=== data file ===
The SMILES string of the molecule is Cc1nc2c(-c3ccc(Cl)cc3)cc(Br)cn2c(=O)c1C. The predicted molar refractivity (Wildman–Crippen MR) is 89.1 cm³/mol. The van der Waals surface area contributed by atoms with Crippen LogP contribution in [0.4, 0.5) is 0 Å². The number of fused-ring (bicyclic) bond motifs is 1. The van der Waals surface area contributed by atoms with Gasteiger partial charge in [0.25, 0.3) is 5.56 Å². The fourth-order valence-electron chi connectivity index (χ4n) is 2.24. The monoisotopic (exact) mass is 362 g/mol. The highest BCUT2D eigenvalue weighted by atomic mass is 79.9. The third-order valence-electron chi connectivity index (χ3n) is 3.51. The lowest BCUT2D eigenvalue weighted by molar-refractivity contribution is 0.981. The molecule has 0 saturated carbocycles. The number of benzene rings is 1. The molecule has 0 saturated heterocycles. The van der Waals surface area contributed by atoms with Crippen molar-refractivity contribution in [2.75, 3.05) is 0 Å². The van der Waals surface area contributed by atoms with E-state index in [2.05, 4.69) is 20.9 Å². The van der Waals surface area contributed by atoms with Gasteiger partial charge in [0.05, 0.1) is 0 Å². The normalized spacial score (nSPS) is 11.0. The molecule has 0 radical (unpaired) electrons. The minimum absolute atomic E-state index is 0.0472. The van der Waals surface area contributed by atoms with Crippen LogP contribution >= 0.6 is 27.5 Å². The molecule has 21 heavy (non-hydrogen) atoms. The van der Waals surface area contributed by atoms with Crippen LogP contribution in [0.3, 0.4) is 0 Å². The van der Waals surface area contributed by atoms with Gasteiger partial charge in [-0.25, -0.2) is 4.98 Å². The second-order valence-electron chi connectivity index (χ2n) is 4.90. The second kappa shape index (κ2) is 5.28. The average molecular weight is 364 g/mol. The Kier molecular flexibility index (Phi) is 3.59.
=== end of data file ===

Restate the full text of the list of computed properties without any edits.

The SMILES string of the molecule is Cc1nc2c(-c3ccc(Cl)cc3)cc(Br)cn2c(=O)c1C. The predicted molar refractivity (Wildman–Crippen MR) is 89.1 cm³/mol. The van der Waals surface area contributed by atoms with Crippen LogP contribution in [0.4, 0.5) is 0 Å². The number of fused-ring (bicyclic) bond motifs is 1. The van der Waals surface area contributed by atoms with Gasteiger partial charge in [0.25, 0.3) is 5.56 Å². The fourth-order valence-electron chi connectivity index (χ4n) is 2.24. The monoisotopic (exact) mass is 362 g/mol. The highest BCUT2D eigenvalue weighted by atomic mass is 79.9. The third-order valence-electron chi connectivity index (χ3n) is 3.51. The lowest BCUT2D eigenvalue weighted by molar-refractivity contribution is 0.981. The molecule has 0 saturated carbocycles. The number of benzene rings is 1. The molecule has 0 saturated heterocycles. The van der Waals surface area contributed by atoms with Crippen molar-refractivity contribution in [2.75, 3.05) is 0 Å². The van der Waals surface area contributed by atoms with E-state index in [2.05, 4.69) is 20.9 Å². The van der Waals surface area contributed by atoms with Gasteiger partial charge in [0.05, 0.1) is 0 Å². The normalized spacial score (nSPS) is 11.0. The molecule has 0 radical (unpaired) electrons. The minimum absolute atomic E-state index is 0.0472. The van der Waals surface area contributed by atoms with Crippen LogP contribution >= 0.6 is 27.5 Å². The molecule has 21 heavy (non-hydrogen) atoms. The van der Waals surface area contributed by atoms with Crippen LogP contribution in [0.3, 0.4) is 0 Å². The van der Waals surface area contributed by atoms with Gasteiger partial charge in [-0.25, -0.2) is 4.98 Å². The second-order valence-electron chi connectivity index (χ2n) is 4.90. The second kappa shape index (κ2) is 5.28. The average molecular weight is 364 g/mol. The Kier molecular flexibility index (Phi) is 3.59.